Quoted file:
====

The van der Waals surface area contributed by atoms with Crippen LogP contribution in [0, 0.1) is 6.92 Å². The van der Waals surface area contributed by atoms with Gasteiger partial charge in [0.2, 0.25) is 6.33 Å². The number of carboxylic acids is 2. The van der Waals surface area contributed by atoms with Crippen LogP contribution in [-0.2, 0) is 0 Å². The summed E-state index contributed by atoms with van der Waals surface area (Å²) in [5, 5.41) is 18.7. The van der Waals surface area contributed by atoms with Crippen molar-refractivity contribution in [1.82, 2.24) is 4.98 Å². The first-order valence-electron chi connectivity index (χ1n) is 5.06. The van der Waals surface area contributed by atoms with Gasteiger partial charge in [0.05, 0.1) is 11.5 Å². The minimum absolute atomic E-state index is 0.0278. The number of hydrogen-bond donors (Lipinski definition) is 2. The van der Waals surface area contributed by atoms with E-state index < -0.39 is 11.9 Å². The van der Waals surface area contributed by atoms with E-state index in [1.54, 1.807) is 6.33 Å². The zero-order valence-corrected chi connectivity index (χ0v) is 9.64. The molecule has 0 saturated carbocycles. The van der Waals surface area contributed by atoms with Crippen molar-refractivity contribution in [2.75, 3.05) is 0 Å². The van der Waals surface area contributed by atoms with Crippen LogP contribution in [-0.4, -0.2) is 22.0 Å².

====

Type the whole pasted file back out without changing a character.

The van der Waals surface area contributed by atoms with Crippen LogP contribution in [0, 0.1) is 6.92 Å². The van der Waals surface area contributed by atoms with Gasteiger partial charge in [0.2, 0.25) is 6.33 Å². The number of carboxylic acids is 2. The van der Waals surface area contributed by atoms with Crippen LogP contribution in [-0.2, 0) is 0 Å². The summed E-state index contributed by atoms with van der Waals surface area (Å²) in [5, 5.41) is 18.7. The van der Waals surface area contributed by atoms with Crippen molar-refractivity contribution in [1.82, 2.24) is 4.98 Å². The first-order valence-electron chi connectivity index (χ1n) is 5.06. The van der Waals surface area contributed by atoms with Gasteiger partial charge in [0.05, 0.1) is 11.5 Å². The minimum absolute atomic E-state index is 0.0278. The number of hydrogen-bond donors (Lipinski definition) is 2. The van der Waals surface area contributed by atoms with E-state index < -0.39 is 11.9 Å². The van der Waals surface area contributed by atoms with E-state index in [1.54, 1.807) is 6.33 Å². The zero-order valence-corrected chi connectivity index (χ0v) is 9.64. The molecule has 0 saturated carbocycles. The van der Waals surface area contributed by atoms with Crippen molar-refractivity contribution in [2.75, 3.05) is 0 Å². The van der Waals surface area contributed by atoms with Crippen LogP contribution in [-0.4, -0.2) is 22.0 Å².